Foreign Affairs Minister Chrystia Freeland says she's returning to Washington this week to continue negotiations with her counterpart, United States Trade Representative Robert Lighthizer, in an effort to conclude negotiations to revamp the North American Free Trade Agreement.
"I've been in touch today with Ambassador Lighthizer and his team and we agreed that we would continue to talk in Washington later this week — the specifics of our calendar we haven't quite worked out — but we will be meeting in Washington later this week," Freeland told reporters in Ottawa Monday.
Freeland said her negotiators were in the U.S. capital Thursday and Friday continuing their work at a technical level; they are now back in Washington, where they will continue to negotiate throughout the week.
Freeland said Canada is in a continuous state of negotiation with U.S. officials and that it was "absolutely the right thing for us to meet this week."
The negotiations are still looking for a breakthrough on contentious issues, such as protection for Canada's cultural industries and the retention of a dispute resolution mechanism used to challenge punitive anti-dumping and countervailing duty measures.
Canada has used the mechanism in the past to challenge American duties on softwood lumber. Lighthizer has long opposed this chapter of NAFTA as a violation of U.S. sovereignty.
The U.S. also is trying to extract some concessions from Canada on the dairy front, demanding more access to a market that is largely protected from imports by supply management. Prime Minister Justin Trudeau has said repeatedly that he will not dismantle the country's farm policies.
Speaking to Paul Wells of Maclean's magazine later Monday, Trudeau said that his government was continuing to push for a good deal and would not be pushed into signing a bad deal.
"Every time we get momentum, every time we work together, we do knock off a few more things and move closer to an eventual decision point. We're not there yet," Trudeau said.
"There were points in the spring where we thought we were perhaps days or weeks away. Turned out not to be the case. We might be days or weeks away now. It might not be."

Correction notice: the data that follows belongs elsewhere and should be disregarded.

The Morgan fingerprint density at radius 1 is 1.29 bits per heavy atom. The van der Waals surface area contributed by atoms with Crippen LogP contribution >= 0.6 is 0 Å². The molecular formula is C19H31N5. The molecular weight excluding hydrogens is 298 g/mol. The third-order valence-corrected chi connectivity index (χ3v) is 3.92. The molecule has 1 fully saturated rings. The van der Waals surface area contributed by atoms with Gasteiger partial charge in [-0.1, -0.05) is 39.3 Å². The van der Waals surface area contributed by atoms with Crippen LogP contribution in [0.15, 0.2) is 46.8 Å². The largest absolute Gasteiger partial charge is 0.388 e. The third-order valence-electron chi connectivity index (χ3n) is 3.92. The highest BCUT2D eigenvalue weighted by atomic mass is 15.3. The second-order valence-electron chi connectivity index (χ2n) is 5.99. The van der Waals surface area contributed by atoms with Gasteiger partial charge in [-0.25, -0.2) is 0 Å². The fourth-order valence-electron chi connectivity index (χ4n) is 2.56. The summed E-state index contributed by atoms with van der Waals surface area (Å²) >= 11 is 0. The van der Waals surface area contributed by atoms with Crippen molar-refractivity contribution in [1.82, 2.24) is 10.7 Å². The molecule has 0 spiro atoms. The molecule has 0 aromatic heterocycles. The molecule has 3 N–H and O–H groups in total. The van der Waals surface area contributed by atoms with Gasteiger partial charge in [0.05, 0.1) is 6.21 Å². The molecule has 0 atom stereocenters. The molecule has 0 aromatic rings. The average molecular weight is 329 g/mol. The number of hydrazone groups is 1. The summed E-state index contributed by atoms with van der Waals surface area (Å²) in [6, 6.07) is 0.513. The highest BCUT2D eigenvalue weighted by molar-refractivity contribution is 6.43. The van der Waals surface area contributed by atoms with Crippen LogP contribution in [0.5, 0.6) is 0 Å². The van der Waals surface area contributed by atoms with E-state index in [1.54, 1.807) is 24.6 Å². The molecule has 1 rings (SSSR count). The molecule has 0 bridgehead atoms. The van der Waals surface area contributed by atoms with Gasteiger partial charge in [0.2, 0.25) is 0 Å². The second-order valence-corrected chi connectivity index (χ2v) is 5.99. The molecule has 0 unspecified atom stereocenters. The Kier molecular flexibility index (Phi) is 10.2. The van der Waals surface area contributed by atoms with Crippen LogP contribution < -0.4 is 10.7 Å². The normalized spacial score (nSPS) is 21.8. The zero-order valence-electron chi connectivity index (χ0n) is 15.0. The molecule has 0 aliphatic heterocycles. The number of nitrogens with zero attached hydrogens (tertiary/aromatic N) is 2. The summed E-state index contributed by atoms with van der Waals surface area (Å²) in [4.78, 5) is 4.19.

News of Freeland's resumption of talks in Washington came as MPs returned to the House of Commons and opposition parties took shots at the Liberals over their management of the economy and the ongoing NAFTA negotiations.
Conservative House leader Candice Bergen said her party would not have lectured the U.S. on gender rights and the environment in the midst of trade talks — a jab at the Liberal government's decision to make such topics part of its negotiating strategy.
Bergen said Trudeau has managed to "tick off" a lot of key people during the trade negotiations, which started 13 months ago at the behest of U.S. President Donald Trump, who is under a congressional and political deadline.
Canada and the U.S. need to present an agreed-upon text to the U.S. Congress by Oct. 1 in order to join the deal the Trump administration has signed with Mexico. Trump has threatened to move ahead on that agreement without Canada — a course of action Congress could thwart weeks ahead of November midterm elections that will test the strength of his Republican party.
NDP Leader Jagmeet Singh urged the Liberals not to cede any part of Canada's dairy supply management system to the American side, and to ensure a renewed deal makes life better for Canadian workers. He suggested neither will be an easy task in negotiations with Trump.
An early order of business for the Liberals this fall is passing legislation to enact a trade deal with Pacific Rim countries — the Comprehensive and Progressive Agreement for Trans Pacific Partnership — designed to open up new markets for exports beyond the U.S.